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11 steps to train new brokers

Jul 25, 2016

books-training-416034-edited.jpegIf you have even one broker under your management, or would like to one day, you need to give some thought to training them.

An intentional onboarding plan is a research-proven way to improve retention. Training brokers and establishing expectations from the get-go sets them up for long-term success at the firmwhich in turn sets you up for success.

See this sample training curriculum for 11 detailed steps

Make sure not to overwhelm them with too much information all at once. Gradual training allows them to build on existing knowledge and absorb the most possible at each stage of their education.

To train new brokers, work through the whole process of prospecting to closing, step-by-step. Here’s a sample investment sales training curriculum that you can adapt for other specialties:

     1. Develop your database.

Whatever your technology, make sure new brokers understand each component and how they support the prospecting and deal management process. For example, each database entry should have this information:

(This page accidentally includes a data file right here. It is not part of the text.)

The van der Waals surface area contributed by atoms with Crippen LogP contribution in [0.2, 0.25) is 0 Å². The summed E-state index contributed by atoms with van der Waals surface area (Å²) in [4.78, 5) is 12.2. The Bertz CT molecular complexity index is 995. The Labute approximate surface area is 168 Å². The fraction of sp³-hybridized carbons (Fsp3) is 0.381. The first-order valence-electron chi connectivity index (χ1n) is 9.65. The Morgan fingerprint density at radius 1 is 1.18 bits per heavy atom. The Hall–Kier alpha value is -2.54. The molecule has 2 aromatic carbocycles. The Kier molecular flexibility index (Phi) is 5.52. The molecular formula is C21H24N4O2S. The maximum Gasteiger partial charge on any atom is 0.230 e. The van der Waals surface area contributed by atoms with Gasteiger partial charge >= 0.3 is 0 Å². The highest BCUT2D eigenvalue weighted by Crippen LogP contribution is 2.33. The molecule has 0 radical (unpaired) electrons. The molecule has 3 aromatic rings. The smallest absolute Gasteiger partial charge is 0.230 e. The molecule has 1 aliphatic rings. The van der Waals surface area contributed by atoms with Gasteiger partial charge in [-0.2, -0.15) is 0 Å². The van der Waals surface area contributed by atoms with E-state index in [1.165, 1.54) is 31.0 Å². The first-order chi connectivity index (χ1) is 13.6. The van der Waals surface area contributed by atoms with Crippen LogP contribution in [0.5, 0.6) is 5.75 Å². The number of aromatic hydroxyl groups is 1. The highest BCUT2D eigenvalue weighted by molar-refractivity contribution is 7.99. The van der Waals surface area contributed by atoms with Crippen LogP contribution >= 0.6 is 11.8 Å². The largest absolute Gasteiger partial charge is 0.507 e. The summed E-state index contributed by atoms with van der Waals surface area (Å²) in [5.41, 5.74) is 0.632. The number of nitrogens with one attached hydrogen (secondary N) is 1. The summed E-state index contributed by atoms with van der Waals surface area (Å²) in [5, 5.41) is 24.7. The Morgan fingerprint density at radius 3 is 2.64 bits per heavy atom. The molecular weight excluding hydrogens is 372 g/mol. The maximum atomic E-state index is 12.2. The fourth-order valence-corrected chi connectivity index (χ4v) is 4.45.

• An entry (address, photograph) for each property in the assigned market
  • Updated contact information for all owners
  • Relevant details about the property: size, square footage, unit mix, age, construction type
  • Relevant information about the owner

     2. Master the market.

Have brokers research their market—but tell them what to look for. Have them learn the answers to these questions, and then quiz them on it.

  • What were the features and prices of properties that have recently sold?
  • What properties are currently on the market?
  • Can you estimate current rents for different types of spaces?
  • What current construction projects are underway?
  • How do trends in household income and family formation impact real estate investments?
  • Why should clients buy, sell or hold?
  • How have prices changed over the last two years?